Drones are awesome and not that hard to set up.  You can follow along with me if you're building your own.  Once you've got your rig put together, then you can start adding software to the Dragonboard -- or Any 96Boards CE SBC -- to turn it into a self-piloting, obstacle-avoiding, object-following marvel of automation... or whatever it is you plan to do with it.

To find out more about the Aerocore 2 for Dragonboard 410C, you can read my previous post or watch this promo video

The Parts

 The first step in building your quadcopter is to make sure you have all of the hardware you'll need.  Here's what I had on-hand:



You know you work somewhere cool when you can assemble a drone from hardware lying around the office.

The Prep

To keep this post brief, I'm going to glaze over the following steps.  They're fairly straightforward and unrelated and ubiquitous in MAV deployment so there are plenty of instructions available on the web.


  1. Assemble your drone kit.
    • Do not attach the rotor blades yet. You really don’t want your drone unexpectedly taking flight in the middle of your office/house/garage.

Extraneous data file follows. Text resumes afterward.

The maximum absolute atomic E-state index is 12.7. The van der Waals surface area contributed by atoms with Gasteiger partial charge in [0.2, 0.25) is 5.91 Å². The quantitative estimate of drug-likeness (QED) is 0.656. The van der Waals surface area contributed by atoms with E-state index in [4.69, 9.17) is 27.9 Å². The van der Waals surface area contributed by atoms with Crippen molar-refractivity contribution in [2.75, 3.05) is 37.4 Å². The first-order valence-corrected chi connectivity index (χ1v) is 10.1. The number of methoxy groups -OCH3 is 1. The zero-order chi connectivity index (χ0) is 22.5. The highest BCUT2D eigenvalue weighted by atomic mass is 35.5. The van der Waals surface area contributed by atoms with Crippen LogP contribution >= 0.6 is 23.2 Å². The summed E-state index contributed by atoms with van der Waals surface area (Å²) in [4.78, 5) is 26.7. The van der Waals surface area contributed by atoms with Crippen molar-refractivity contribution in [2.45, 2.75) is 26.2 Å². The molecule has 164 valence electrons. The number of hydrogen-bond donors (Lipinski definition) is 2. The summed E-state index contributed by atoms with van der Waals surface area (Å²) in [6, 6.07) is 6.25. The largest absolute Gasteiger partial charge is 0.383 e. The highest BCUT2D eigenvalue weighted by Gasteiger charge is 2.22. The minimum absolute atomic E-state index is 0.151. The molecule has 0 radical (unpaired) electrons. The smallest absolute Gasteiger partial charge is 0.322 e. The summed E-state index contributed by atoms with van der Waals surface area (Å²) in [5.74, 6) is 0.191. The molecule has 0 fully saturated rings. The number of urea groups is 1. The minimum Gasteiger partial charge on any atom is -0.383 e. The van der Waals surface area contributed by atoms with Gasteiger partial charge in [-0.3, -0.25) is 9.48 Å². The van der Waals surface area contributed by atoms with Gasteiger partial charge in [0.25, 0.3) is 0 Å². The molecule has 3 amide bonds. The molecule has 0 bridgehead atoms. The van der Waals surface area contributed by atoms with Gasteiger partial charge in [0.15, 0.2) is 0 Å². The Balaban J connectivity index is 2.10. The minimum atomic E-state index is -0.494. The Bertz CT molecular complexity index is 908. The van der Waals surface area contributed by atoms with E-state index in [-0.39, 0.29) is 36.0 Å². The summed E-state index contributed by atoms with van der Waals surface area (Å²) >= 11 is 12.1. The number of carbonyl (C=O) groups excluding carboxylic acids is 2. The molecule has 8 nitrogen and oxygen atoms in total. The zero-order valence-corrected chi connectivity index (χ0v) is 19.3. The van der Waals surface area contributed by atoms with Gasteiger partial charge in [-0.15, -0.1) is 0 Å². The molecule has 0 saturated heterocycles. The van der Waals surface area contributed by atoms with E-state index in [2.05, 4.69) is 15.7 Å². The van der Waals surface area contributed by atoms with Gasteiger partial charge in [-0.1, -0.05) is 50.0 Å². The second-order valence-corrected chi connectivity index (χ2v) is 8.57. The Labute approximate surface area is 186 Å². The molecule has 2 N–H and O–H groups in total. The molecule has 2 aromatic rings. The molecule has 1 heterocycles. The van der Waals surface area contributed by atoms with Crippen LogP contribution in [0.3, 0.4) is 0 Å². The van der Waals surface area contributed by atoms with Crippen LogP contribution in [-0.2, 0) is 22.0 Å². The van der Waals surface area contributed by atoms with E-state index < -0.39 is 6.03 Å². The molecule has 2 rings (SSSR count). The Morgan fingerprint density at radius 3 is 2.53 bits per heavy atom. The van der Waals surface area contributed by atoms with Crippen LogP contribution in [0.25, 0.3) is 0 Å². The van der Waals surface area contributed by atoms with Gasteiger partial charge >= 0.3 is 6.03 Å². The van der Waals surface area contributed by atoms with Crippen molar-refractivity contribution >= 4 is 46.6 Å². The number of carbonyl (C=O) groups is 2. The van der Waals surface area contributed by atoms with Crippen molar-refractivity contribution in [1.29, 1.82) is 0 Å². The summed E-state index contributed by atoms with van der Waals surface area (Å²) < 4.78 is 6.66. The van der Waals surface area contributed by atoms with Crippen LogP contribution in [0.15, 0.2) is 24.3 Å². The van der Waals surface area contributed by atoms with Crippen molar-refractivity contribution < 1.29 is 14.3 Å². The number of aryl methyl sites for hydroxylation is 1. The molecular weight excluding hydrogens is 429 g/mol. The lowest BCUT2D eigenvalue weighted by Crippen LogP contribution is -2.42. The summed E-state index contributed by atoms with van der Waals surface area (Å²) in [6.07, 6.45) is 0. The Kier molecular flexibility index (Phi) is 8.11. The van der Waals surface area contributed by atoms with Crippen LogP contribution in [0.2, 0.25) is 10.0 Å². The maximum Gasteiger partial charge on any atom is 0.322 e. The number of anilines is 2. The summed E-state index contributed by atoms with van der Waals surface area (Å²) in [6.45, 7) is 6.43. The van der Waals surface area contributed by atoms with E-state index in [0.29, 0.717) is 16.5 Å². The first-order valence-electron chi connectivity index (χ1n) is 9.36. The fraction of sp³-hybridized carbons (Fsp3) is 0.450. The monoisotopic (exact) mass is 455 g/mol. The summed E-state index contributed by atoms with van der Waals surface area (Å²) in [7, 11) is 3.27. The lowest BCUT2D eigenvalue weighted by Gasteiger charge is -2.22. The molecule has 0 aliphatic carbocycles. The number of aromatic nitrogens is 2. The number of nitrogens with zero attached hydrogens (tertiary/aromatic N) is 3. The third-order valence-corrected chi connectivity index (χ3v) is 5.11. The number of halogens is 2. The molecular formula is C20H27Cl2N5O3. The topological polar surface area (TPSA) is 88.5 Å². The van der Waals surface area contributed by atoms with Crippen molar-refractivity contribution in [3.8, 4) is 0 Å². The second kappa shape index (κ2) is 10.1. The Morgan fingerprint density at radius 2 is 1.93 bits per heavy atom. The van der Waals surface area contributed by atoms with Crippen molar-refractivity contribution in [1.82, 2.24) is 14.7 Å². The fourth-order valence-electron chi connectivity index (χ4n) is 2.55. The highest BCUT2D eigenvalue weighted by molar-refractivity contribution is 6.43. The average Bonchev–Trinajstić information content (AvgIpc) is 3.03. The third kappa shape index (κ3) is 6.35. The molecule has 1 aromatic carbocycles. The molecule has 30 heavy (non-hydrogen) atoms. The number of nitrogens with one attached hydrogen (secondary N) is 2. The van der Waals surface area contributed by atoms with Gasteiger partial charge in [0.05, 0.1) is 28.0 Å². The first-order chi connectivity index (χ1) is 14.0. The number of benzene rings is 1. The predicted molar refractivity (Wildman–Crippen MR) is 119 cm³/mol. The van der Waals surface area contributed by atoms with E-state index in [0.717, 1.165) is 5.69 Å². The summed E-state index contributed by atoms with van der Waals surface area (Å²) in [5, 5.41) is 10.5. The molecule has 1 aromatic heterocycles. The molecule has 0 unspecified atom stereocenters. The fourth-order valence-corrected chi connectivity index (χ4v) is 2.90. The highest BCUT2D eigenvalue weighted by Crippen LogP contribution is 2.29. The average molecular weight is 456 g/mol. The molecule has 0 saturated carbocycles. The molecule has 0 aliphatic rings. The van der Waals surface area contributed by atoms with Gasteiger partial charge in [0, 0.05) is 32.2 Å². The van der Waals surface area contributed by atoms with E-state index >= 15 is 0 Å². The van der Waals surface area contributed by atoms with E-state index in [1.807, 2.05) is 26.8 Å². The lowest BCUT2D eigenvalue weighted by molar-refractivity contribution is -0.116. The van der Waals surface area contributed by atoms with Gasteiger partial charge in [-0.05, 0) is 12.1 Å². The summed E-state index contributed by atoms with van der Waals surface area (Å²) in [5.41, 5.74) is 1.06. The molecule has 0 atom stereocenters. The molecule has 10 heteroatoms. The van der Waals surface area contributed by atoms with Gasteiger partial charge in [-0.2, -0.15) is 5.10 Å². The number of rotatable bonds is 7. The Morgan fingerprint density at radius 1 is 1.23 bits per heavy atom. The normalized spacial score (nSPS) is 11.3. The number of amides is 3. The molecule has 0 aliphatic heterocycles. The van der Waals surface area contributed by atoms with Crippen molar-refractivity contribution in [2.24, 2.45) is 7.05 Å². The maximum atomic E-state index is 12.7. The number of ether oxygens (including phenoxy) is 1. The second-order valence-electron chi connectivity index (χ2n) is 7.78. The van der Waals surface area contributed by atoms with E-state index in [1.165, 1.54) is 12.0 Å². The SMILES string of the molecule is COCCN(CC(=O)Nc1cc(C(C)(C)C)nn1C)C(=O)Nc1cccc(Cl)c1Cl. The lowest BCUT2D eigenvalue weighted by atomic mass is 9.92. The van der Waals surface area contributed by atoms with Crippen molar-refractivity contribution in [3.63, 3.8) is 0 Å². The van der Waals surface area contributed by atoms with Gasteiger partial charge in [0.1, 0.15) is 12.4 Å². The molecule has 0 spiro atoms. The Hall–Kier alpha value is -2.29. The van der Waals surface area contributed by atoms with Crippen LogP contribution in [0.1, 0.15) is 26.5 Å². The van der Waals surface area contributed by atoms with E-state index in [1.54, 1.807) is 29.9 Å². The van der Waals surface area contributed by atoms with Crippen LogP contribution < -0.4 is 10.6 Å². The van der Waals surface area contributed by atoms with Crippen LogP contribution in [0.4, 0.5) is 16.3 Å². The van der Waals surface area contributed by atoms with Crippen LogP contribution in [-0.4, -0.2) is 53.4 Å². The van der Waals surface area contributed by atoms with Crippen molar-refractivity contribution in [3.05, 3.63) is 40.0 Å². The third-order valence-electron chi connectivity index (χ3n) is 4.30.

2. The 12V battery connector and regulator on the Aerocore can handle the main battery’s output but there is no built-in connector on the drone or the battery.  
  3. solder-highlight.png
    • You can solder some jumper wires onto one of the motor power terminals on the base plate of your drone (circled in green here)
  4. Make sure you’ve flashed your Dragonboard with Linux. Linaro’s Debian 16.09 was used for this demo.
  5. Build QGroundControl.
  6. On your dragonboard 410C install the necessary packages
    • $ sudo apt-get update && sudo apt-get install python-wxgtk3.0 python-pip python-numpy python-dev libxml2-dev libxslt-dev gstreamer1.0-tools
    • $ sudo pip install pymalink
    • $ sudo pip install mavproxy
  7. Bind your satelite DSM receiver with your radio

(UPDATE:  Since the original project was completed, something about the pymavlink pip package has changed and will no longer install dependencies correctly.  therefore, add python-lxml to your apt-get command before installing pymavlink and mavproxy)

Put It All Together

Now the fun stuff can begin!  It's time to get everything hooked up and ready to fly.

Step 1: Attach your boards

With this thing going up in the air, you won't want your hardware sliding around at all so it's good to put some thought into how your boards are mounted.  The chassis I'm using doesn't have what I'd call a universal mounting system, so I made my own.  The box for an Intel Edison turned out to be just the right size and very sturdy.  I've already been using one on the rover in my RTK project to house a Beaglebone Black.